Start with the strategies you want your office to meet first. One example from the expert architect: “a strategy could be to get people out of their private offices throughout the day. So the corresponding design element in this example was a beautiful communal table in the centrally located kitchen.”
What are the major goals you want the office and its various areas to achieve? Think about those first, and stem the design decisions from there. Every element needs a reason and strategy to map back to for your office to be set up for success.
5. You do not create culture through office design. (Your culture dictates your office design)
A client once asked Ashley, “Help us design our culture.” But, as Ashley describes, everyone already has a culture. Laying workplace trends on top of culture isn’t going to work for anyone.
In the rare circumstance that your company is still too young or small to have the culture you aspire to have, then reference your aspirational, five-year culture plan. But you’ve either got a fully baked culture or a vision of one. Tap into that!
Identify the major parts you’ll need in your future workplace. Check the pulse on your work culture. Then, cater your workplace strategy and design to that. You’ll find a lot more success with adoption that way.
6. No set-it-and-forget-it in workplace trends and design
Speaking of employee adoption, Ashley brought up a point that I’d garner to wage not many folks think of: using policies and programming to support each space.
“Build it and they will come,” doesn’t work so well in the workplace. It’s not enough to nail strategy and design, end up with a cafe, and expect the colleagues to naturally start visiting and interacting with the space as soon as it’s up.
But if you create a policy and roll out programming around that space, it’s easier for people to see the benefit and naturally, they’ll keep coming back.
We are all creatures of habit.
In the Robin office, we have a gorgeous communal kitchen table and a comfy lounge area right next to one another. Every other week, we hold our company all-hands meeting in that area, and because of the natural camaraderie the space promotes, people end up hanging out there afterward (or meeting back up in those spaces throughout the next week).
The regular company-wide meeting encourages the ideal use case and creates a habit in all of us, associated with a warm and fuzzy memory of Friday afternoons spent with a cup of beer in hand.
7. Stop seeking input from only the executive team
Executive blindness: when the executive doesn’t experience something because they are the head honcho, and therefore doesn’t believe it exists. Sometimes room scheduling can be a case of executive blindness — executives can grab any room they want!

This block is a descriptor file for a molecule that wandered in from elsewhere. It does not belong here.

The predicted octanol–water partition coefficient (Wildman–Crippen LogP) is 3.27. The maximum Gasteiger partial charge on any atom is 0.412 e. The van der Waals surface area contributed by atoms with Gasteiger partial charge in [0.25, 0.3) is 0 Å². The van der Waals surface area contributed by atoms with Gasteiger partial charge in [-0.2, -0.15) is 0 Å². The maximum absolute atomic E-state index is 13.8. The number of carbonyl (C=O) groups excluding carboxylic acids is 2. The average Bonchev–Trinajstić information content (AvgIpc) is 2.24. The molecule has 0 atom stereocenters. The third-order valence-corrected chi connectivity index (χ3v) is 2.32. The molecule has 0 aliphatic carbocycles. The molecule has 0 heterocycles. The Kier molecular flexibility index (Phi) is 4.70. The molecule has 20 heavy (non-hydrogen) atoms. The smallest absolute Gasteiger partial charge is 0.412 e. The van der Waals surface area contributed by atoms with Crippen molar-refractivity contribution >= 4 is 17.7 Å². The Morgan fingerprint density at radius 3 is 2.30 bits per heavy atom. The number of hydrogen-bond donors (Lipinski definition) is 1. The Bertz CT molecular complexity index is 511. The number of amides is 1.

Ashley warns not to develop a space with input only from the executive team for fear of avoiding the major issues that are roadblocks to the rest of the workforce.
Set up a focus group with a variety of employees from different backgrounds and departments. Separate them from the executive context gathering sessions. Make sure you pose open-ended questions to get the most honest and direct feedback and ideas from the employees. Oftentimes they have the most direct line of sight on a solution to a problem.
The fun part? Comparing the executive team’s summary with that of the focus group. Any differences? Uh oh.
8. Don’t create a space that isn’t usable for work
Real estate is really expensive. That’s not a surprise to anyone. So why do people design spaces that aren’t even usable for work? Sure, they look pretty and might end up on Office Snapshots. But that’s not accomplishing the end goal here of driving employee productivity and happiness.
Ashley noticed a big increase in organizations building outdoor amenities spaces, like roof decks. As pretty as they might look, she warns that if you don’t make it usable for work, then it’s not going to get used.
Her advice? Make sure you have power outlets and furniture that’s comfortable to sit on.
As Ashley describes, employees are getting used to alternative spaces like coffee shops, but they still need a small tabletop of some sort so they’re not juggling their laptop on their knees all day.
Take the time to add in the couple of ancillary pieces that make a certain space workable and voila: comfort and utility.
Do you have any trendy workplace elements that are falling flat? Let us know @robinpowered.